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  • Print publication year: 2007
  • Online publication date: August 2009

6 - Insect–mycorrhizal interactions: patterns, processes, and consequences

Summary

Introduction

A wide variety of fungi form an intimate association with the roots of plants, and the word “mycorrhiza” is used to describe the overall structure formed by the union of these partners. There are seven different types of mycorrhiza, but the two that are most abundant in nature and of most importance ecologically, are the arbuscular and ectomycorrhiza. An excellent review of all aspects of mycorrhizal biology can be found in Smith and Read (1997). Arbuscular mycorrhizae are formed by about 150 different species of fungi within the Glomeromycota and are mostly associated with herbaceous plants. The fungus enters the roots of plants where hyphae grow intercellularly. In addition, unique highly branched structures are formed within the cells of plant roots, called arbuscules. These are thought to be sites of nutrient exchange. Arbuscular mycorrhizal (AM) fungi occur in all ecosystems of the world and associate with the roots of about 70% of all vascular plants (Hodge 2000). Ectomycorrhizal (ECM) fungi generally associate with woody plants. They are formed by about 5000 species of fungi, mainly from the Basidiomycotina, with some representatives from the Ascomycotina also. The fungus forms a sheath over the root tips and there is some intercellular, but no intracellular, growth of the hyphae. Ectomycorrhizae also have worldwide distributions, and although they associate with only about 3% of seed plants, their global importance is huge, as they associate with important timber and natural forest trees.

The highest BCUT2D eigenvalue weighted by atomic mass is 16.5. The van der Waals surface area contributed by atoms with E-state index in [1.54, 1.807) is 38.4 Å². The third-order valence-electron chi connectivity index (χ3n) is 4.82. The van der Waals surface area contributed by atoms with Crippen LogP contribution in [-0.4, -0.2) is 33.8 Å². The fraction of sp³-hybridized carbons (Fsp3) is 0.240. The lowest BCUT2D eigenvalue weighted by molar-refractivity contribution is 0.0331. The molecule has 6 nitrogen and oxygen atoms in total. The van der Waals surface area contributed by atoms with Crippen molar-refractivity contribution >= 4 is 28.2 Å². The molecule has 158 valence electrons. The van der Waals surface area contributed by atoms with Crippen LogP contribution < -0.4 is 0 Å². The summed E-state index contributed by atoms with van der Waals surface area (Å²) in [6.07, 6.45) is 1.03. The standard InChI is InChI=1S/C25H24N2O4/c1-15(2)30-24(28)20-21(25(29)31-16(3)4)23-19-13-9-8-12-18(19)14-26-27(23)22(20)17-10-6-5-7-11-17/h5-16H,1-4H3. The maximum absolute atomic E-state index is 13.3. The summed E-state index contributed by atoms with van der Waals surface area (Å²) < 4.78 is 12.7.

Essentially, arbuscular and ectomycorrhizae function in the same way.

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